But the exposed selfishness involving in reining in Rudd's wife has, indeed, "taken the wind out of the IR campaign's sails", to loosely quote another commenter.
BTW, the cartoons. Afew are are so-so, but some are utterly brilliant!
My favourite would be the one of the lion tamer's cage with the travelling circus, housing a bemused moggie, as Howard recoils, protecting a childish representation of himself, in trepidation at the Great Beast meowing in the cage. This bedraggled feature is representative of the constructed "threat" of emasculated modern unionism. Thanks, Pryor- and Garry, still haven't stopped laughing!
Then there are moments such as the one offered of a worldly Gillard, unwittingly holding a plan upside down, advising Rudd on the continuing erection of an exponentially ricketty IR contraption. Finally, the goose-stepping ( guess who? ) Basil Fawlty one, with a moribund Costello looking more like Ruddock everyday Karloff and Joe Hockey as a lifeless, stuffed moose-like trophy on the wall.
Pictures say a million words and if, "laughter be the sauce of life; then reproduce on", I must exhort our lovable moderator.

yes I'm increasingly inclined to sign with Steve Maton in the interpretation of the Leak cartoon; namely in the new climate of Howard’s neoliberal industrial laws, Rain's companies attempted to exploit these workers in the interest of cost minimisation.

On the other side --the union one--- it does look as if those like the left-wing Victorian union leader Dean Mighell, are more interested in the union's interests than the broader policy issues that affect the wider community. The persona is that of being a swaggering working class rebel sticking it up the bosses and getting the best conditions for his union members. Their class war discourse is all about being in the jungle fighting with a gun.

Climate change is going to impact on his Electrical Trades Union members big time in the form of much higher electricty prices, so why isn't he arguing for good policies to address that instead of talking about standover tactics to force employers to adopt pattern bargining, expressing the desire for revenge and calling for a return to the "good old days" so as to get more money for its members. Why not also advocate energy efficiency in the homes and buildings they are helping to construct?

The problem for Mighell and co is that their fight for what is the best interests of their union members is just that: its about the union and not those outside the union. They give the impression that they only care for the union, and not for non-union workers or families struggling to make ends meet; and their stance implies a contempt for non-union working families.

Is (post) modernity the death of a fondly-imagined C.J.Dennis type working class culture?
In the era of the Sentimental Bloke and the Harvester settlement, the families were extended rather than nuclear, life operated at a geographically small community level and it was tacit that males were breadwinners.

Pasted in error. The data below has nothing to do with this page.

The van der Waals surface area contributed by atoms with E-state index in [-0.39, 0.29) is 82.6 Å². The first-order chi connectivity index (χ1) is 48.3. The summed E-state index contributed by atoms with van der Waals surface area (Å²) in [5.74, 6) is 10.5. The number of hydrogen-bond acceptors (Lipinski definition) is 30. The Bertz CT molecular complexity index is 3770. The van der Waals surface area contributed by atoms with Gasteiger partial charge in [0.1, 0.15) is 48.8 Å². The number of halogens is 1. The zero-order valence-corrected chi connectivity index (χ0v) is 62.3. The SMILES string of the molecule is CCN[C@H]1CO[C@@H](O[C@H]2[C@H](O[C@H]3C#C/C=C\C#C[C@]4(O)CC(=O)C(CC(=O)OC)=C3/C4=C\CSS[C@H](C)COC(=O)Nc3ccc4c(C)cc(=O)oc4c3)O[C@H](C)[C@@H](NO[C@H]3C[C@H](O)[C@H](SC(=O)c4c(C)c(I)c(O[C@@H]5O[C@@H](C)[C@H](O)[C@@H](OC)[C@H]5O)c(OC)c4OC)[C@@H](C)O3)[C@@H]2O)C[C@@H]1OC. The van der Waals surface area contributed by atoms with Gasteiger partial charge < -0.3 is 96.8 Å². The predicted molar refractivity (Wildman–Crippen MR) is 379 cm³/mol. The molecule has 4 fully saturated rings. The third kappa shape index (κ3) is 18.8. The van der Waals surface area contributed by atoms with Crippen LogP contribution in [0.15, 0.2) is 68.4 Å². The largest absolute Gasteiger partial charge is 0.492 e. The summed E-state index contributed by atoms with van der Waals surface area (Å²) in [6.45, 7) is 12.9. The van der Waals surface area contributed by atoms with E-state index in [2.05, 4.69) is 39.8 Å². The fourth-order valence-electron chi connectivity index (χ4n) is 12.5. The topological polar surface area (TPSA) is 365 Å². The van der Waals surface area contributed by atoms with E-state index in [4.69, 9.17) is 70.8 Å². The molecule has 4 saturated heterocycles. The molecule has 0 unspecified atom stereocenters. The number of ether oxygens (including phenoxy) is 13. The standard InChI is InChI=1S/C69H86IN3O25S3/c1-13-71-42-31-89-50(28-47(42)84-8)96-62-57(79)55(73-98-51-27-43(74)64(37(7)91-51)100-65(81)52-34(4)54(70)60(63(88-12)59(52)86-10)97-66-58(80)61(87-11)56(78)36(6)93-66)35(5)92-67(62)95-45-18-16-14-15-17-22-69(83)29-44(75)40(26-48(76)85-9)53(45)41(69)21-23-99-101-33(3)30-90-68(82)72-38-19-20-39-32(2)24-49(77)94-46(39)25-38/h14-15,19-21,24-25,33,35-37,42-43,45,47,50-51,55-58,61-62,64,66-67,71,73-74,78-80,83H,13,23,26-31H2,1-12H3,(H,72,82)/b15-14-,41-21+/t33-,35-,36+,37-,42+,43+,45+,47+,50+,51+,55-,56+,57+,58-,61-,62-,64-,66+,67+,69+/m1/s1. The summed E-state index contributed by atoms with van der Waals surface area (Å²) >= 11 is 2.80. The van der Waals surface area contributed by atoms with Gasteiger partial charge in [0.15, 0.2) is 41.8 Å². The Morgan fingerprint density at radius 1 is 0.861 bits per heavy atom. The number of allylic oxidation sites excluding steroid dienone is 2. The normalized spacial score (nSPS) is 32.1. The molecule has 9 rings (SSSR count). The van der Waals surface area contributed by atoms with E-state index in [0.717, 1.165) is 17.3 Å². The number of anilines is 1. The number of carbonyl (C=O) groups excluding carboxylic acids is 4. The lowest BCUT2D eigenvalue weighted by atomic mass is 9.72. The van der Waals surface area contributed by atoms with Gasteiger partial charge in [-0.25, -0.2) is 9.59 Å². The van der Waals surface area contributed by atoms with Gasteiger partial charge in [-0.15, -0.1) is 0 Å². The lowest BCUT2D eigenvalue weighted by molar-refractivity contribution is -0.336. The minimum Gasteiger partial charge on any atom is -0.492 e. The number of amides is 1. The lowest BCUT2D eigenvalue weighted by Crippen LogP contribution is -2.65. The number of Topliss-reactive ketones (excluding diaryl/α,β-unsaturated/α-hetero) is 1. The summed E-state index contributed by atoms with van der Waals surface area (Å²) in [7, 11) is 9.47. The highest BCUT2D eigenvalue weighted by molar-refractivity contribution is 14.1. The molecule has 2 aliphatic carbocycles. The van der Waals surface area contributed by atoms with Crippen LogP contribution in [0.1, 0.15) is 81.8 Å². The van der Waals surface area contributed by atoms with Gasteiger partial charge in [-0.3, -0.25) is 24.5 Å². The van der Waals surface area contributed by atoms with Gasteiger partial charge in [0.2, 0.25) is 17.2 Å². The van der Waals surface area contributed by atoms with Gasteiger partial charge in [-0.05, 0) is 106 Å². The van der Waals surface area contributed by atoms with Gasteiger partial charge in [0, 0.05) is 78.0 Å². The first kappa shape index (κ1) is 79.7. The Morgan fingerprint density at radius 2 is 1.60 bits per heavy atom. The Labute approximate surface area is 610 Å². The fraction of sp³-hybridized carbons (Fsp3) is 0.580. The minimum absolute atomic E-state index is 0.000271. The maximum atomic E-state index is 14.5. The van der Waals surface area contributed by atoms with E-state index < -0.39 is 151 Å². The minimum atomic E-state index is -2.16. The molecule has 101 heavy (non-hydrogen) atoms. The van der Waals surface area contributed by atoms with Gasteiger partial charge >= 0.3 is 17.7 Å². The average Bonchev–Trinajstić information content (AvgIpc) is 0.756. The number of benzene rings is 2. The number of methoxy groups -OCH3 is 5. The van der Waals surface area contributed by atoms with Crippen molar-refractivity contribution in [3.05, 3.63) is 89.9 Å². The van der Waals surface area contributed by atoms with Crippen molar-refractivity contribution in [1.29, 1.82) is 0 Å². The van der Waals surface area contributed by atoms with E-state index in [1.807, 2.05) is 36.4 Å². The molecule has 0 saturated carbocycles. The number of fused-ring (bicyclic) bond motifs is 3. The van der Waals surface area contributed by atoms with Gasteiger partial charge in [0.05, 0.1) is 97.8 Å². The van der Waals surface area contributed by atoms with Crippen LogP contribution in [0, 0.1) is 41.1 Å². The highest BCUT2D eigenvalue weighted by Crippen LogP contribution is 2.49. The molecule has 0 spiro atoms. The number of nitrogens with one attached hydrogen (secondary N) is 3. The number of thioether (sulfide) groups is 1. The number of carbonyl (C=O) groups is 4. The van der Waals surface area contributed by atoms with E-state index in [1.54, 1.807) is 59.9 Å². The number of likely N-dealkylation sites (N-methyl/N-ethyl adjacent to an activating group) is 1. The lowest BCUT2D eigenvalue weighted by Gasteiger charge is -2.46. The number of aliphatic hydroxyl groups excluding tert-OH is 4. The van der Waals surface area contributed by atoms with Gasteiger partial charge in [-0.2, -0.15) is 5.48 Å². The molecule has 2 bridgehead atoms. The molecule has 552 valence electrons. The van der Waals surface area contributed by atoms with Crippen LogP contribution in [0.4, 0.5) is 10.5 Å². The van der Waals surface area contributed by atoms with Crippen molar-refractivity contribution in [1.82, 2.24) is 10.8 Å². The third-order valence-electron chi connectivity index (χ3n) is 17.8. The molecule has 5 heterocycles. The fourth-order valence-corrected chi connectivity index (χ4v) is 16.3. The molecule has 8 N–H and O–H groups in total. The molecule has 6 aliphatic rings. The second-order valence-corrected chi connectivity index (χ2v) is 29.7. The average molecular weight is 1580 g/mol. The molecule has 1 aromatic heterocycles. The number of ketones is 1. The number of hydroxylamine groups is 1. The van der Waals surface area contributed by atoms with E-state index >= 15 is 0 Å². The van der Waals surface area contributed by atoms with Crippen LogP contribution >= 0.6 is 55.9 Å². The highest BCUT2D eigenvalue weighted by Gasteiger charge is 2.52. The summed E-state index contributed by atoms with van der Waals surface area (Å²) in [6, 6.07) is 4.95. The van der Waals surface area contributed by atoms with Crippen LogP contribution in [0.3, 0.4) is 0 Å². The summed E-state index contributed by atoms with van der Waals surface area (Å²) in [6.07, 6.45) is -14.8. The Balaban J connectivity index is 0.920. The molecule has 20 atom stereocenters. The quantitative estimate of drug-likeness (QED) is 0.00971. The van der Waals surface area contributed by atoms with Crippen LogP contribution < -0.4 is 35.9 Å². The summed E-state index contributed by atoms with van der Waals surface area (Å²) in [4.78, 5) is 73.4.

Food and health issues were closer to the bone and necessity had communities altruistically clubbing together to share food or expel New Guard style thugs involved in callous evictions.
Nowadays, when people think of an "eviction", they tune into Big Brother on Ten, not the Big Brother of Orwell; of '1984' or 'Road to Wigan Pier'.
Nowadays we live in, comparatively speaking, a small rather leafy-green if slightly declining elite suburb in the global community and the real battles for survival take place in places like Manilla or Bombay.
Not wanting to sound latter day Rousseau-ian, but how much of Eric Hobsbawm's loss of context and proportion, that he describes as "loss of historical memory", is at play and how may this may bode for the future of Australians?

very important considerations you raise. Seeing the clips of Mighell on TV I was reminded how retro he looked. Yeah, it was a deliberate working class style (fashion) that said 'yesterday', 'authentic', 'rebel', blue collar, and macho. It reminded of the Bruce Springsteen of 'Born in the USA'; or big men in their big 4 wheel drives doing a bit of bush bashing on the weekend.

We--the authentic working class--- stand in the 1980s fighting the bosses and globalization, says Mighell. The modern white collar ALP sells out the construction workers, he adds.

The images and language reminded me of the wharfies in Bastard Boys standing on the threshold of fundamental change, knowing that the old violent ways did not work anymore, but unsure of what the new was.(It was the strategies of Kelty and Combet using the media and courts).

The ETU and Mighell are hanging onto the old ways and they reaffirm the old historical memories of class warfare in industrial modernity. The new way in postmodernity is the strategic way that Combet has fought Howard's Work Choices--it is so much more effective than Mighell's use of standover tactics for his particular union.

I failed to see what was "leftwing" about Mighell and the ETU. Being blue collar does not make you left wing when it's presented in terms of fashion, a rebel poseur and increasing the pay package.

Whaddya know!
the 'real world' is post- lapsarian Fukuyamian, after all!
( benign face in sky smiles, "always was, my wayward child"! )
Better starting paddlin' kiddies or the Big Wave will get us, too.
Actually you are quite right, Gary- if you want to survive and prosper you DO have to make the effort to learn to read and act accordingly the post-modern landscape.
DOES take effort but can be rewarding also, as we computer users, blessed with priceless yet taken for granted literacy, travel the imagined vistas of endless blog-space on a full belly.